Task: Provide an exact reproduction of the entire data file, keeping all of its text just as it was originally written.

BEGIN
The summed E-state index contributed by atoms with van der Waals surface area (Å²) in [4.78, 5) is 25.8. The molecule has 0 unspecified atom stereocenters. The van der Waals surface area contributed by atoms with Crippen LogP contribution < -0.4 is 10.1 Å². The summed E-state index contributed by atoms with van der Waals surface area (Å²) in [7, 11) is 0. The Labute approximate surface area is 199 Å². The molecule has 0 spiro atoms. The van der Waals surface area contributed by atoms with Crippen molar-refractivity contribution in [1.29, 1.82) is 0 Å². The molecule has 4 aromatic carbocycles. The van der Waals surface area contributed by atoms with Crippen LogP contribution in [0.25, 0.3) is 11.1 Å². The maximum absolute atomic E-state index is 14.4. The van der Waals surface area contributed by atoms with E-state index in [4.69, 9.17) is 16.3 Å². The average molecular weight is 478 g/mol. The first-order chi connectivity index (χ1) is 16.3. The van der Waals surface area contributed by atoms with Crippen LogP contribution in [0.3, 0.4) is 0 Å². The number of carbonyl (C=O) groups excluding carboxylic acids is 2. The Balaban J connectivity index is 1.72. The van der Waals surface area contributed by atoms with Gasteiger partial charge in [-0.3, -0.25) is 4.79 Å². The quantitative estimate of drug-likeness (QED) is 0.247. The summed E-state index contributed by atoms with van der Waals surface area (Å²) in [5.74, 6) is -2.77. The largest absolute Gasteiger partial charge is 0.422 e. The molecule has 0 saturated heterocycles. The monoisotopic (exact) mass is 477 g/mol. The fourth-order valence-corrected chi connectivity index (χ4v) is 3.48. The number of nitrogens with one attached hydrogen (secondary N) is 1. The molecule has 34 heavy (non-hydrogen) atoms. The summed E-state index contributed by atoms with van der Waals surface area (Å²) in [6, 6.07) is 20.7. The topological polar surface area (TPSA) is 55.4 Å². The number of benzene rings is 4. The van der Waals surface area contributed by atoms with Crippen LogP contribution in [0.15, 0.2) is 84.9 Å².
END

The summed E-state index contributed by atoms with van der Waals surface area (Å²) in [4.78, 5) is 25.8. The molecule has 0 unspecified atom stereocenters. The van der Waals surface area contributed by atoms with Crippen LogP contribution < -0.4 is 10.1 Å². The summed E-state index contributed by atoms with van der Waals surface area (Å²) in [7, 11) is 0. The Labute approximate surface area is 199 Å². The molecule has 0 spiro atoms. The van der Waals surface area contributed by atoms with Crippen molar-refractivity contribution in [1.29, 1.82) is 0 Å². The molecule has 4 aromatic carbocycles. The van der Waals surface area contributed by atoms with Crippen LogP contribution in [0.25, 0.3) is 11.1 Å². The maximum absolute atomic E-state index is 14.4. The van der Waals surface area contributed by atoms with E-state index in [4.69, 9.17) is 16.3 Å². The average molecular weight is 478 g/mol. The first-order chi connectivity index (χ1) is 16.3. The van der Waals surface area contributed by atoms with Crippen LogP contribution in [0.3, 0.4) is 0 Å². The number of carbonyl (C=O) groups excluding carboxylic acids is 2. The Balaban J connectivity index is 1.72. The van der Waals surface area contributed by atoms with Gasteiger partial charge in [-0.3, -0.25) is 4.79 Å². The quantitative estimate of drug-likeness (QED) is 0.247. The summed E-state index contributed by atoms with van der Waals surface area (Å²) in [5.74, 6) is -2.77. The largest absolute Gasteiger partial charge is 0.422 e. The molecule has 0 saturated heterocycles. The monoisotopic (exact) mass is 477 g/mol. The fourth-order valence-corrected chi connectivity index (χ4v) is 3.48. The number of nitrogens with one attached hydrogen (secondary N) is 1. The molecule has 34 heavy (non-hydrogen) atoms. The summed E-state index contributed by atoms with van der Waals surface area (Å²) in [6, 6.07) is 20.7. The topological polar surface area (TPSA) is 55.4 Å². The number of benzene rings is 4. The van der Waals surface area contributed by atoms with Crippen LogP contribution in [0.15, 0.2) is 84.9 Å².